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NBA @ 2: Calling Out Kobe Bryant
Posted By Bill Ingram On December 21, 2011 @ 2:10 pm In All,Main Page,NBA | No Comments
One of the criticisms of Mike Brown when his time as the Cleveland Cavaliers’ head coach was over, was that he wasn’t hard enough on his players . . .and in particular LeBron James. The fear that LeBron would walk away was so real that he was given free rein to do basically anything he wanted to do, and the entire coaching staff treated him with kid gloves for fear of making him decide to leave.
And, of course, he left anyway.
That’s not a mistake Mike Brown plans to repeat.
“What I’ve heard about him (before this season) was he was a pushover, he doesn’t say what he’s thinking and all this other sorts of stuff,” Bryant told ESPN’s Dave McMenamin. “I haven’t seen that at all. He’s been the complete opposite. He’s been detail oriented, he’s been up front and open and honest. He praises guys when they do well, he jumps on them when they’re messing up right away.”
Of course, Brown has had a couple of years away from coaching to contemplate what happened in Cleveland, and it’s natural to assume that during that time he identified some things he could have done better. He’s coached just one preseason game and we’ve already seen that he’s willing to criticize where criticism is due, even if it’s the star player who needs the critique.
“That’s his job,” said Bryant, whom Brown called out for a lack of defensive intensity in the team’s preseason loss to the Los Angeles Clippers. “I’d be upset if he was just letting me skate through things. You make mistakes and the coach’s responsibility is to point those out. If he can’t point that out to me, he has no chance of pointing that out to anybody else.
“We’re here to be coached,” Bryant continued. “I’m here to be coached just like everybody else. It’s important for everybody to understand that. If I make a mistake, the coach’s job is to correct that. You can’t be sensitive, you can’t be a baby. You’re here to win.”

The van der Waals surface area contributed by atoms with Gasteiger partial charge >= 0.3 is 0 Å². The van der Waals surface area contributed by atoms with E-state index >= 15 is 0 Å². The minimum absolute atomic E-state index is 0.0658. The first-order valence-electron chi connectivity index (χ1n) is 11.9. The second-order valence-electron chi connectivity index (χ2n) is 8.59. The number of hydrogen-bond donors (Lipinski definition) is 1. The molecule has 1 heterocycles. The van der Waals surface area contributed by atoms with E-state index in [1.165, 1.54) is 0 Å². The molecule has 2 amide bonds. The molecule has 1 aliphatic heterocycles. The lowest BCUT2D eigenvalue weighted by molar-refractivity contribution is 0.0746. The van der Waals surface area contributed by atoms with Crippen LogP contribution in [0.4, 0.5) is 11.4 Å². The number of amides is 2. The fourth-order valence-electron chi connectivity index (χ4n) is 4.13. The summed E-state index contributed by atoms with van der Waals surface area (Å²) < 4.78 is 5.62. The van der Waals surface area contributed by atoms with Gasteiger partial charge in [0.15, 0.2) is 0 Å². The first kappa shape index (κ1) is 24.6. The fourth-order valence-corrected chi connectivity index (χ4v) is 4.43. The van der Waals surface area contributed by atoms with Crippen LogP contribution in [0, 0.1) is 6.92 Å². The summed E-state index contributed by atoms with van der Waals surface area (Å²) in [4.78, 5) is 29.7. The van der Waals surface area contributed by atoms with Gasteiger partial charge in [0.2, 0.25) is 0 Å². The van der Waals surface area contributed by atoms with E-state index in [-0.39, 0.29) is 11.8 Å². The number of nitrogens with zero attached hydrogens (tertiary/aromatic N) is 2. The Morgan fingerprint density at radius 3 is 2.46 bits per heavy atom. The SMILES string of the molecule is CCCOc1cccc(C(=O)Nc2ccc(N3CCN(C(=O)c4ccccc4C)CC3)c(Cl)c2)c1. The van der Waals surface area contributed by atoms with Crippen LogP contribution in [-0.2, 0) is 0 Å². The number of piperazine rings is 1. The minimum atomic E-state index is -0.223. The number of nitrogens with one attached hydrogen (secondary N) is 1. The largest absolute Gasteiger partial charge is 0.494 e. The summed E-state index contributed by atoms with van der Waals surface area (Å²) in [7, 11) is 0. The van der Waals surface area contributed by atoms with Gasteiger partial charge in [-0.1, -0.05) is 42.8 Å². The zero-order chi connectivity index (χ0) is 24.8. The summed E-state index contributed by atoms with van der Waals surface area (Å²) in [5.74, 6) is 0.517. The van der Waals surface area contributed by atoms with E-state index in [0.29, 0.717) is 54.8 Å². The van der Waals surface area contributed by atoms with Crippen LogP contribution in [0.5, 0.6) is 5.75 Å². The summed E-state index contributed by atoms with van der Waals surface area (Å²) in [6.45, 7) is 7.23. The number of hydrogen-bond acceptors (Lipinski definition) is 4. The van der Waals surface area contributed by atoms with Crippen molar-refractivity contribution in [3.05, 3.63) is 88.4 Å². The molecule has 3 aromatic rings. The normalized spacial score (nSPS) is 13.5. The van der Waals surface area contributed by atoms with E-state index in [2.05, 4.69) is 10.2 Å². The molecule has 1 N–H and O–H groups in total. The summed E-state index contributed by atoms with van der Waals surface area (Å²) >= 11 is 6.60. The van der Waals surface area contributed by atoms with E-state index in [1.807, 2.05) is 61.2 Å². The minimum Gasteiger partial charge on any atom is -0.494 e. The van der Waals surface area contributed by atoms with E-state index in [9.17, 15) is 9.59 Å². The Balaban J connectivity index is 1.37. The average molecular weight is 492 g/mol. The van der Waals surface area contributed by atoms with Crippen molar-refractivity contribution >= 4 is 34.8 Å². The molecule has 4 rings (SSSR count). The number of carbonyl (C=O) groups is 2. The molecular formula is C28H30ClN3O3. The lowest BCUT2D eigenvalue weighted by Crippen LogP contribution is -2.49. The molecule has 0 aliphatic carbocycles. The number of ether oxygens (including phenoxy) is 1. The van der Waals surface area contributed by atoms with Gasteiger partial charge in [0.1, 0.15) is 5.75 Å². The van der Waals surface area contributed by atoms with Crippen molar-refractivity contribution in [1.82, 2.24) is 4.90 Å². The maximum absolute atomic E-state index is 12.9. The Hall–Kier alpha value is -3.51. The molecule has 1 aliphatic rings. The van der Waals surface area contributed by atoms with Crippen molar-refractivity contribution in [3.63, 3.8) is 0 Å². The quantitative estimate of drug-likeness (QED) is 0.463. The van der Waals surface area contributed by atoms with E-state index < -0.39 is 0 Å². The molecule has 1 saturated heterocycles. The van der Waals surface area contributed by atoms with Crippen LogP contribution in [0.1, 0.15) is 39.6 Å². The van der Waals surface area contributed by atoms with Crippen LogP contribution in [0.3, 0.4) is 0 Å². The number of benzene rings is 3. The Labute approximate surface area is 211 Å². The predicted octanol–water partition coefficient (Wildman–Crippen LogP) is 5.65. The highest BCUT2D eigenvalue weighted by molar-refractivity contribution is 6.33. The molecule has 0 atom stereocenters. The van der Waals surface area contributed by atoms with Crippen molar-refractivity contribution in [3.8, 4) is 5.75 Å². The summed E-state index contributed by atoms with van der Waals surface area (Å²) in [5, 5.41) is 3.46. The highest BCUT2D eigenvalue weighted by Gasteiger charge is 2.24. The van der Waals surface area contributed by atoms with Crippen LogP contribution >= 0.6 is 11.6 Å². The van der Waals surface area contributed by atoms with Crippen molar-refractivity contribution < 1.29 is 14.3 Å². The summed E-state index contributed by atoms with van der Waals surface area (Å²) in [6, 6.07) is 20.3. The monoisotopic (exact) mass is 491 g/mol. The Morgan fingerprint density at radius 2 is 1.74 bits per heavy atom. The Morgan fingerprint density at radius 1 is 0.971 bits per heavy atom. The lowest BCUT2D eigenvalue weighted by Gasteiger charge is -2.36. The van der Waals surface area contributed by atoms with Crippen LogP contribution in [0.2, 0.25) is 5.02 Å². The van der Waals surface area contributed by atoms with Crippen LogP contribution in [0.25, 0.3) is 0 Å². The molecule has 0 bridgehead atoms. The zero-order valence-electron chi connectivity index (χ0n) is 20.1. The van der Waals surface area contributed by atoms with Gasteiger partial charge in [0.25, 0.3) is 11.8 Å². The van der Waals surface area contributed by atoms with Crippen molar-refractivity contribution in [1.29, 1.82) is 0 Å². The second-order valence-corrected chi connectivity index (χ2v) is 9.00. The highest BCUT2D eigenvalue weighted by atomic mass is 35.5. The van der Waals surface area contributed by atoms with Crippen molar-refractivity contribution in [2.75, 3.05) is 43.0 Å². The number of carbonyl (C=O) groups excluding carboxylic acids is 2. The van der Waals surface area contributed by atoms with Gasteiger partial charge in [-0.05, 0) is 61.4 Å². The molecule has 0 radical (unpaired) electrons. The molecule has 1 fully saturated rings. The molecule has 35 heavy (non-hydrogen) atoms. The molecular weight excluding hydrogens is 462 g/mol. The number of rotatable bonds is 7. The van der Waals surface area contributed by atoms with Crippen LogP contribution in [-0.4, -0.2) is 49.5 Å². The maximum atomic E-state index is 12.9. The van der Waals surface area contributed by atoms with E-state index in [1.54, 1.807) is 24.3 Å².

That’s exactly what Brown has in mind, and he pointed out what should otherwise be obvious . . .that giving corrective feedback is his first responsibility as coach.
“I look at it as coaching and that’s what (Lakers owner) Dr. (Jerry) Buss pays me to do,” said Brown. “He pays me to coach this team and if I was afraid to coach this team, I shouldn’t be here. It’s as simple as that. This business is a fiery business. You got a lot of different personalities and that’s part of being a head coach, you got to be able to juggle, maintain or find the balance to be able to work with the personalities. I don’t look at it as criticism, I look at it as coaching and if I didn’t do it, I’d be stealing.”
Brown and Bryant haven’t been working together for long, but already Brown sees the relationship as a good balance, and one that will lead to success for the Lakers this season.
“We balance each other out very well. I’m myself. So is he. We wind up complementing each other extremely well,” Brown said. “He and I communicate all the time. That’s the key, to make sure we’re on the same page and we are. We talk openly and freely all the time. Sometimes a coach can’t continue to preach the same message every single day to players. So that’s where I come in. I do that for him. The message has to be consistent.”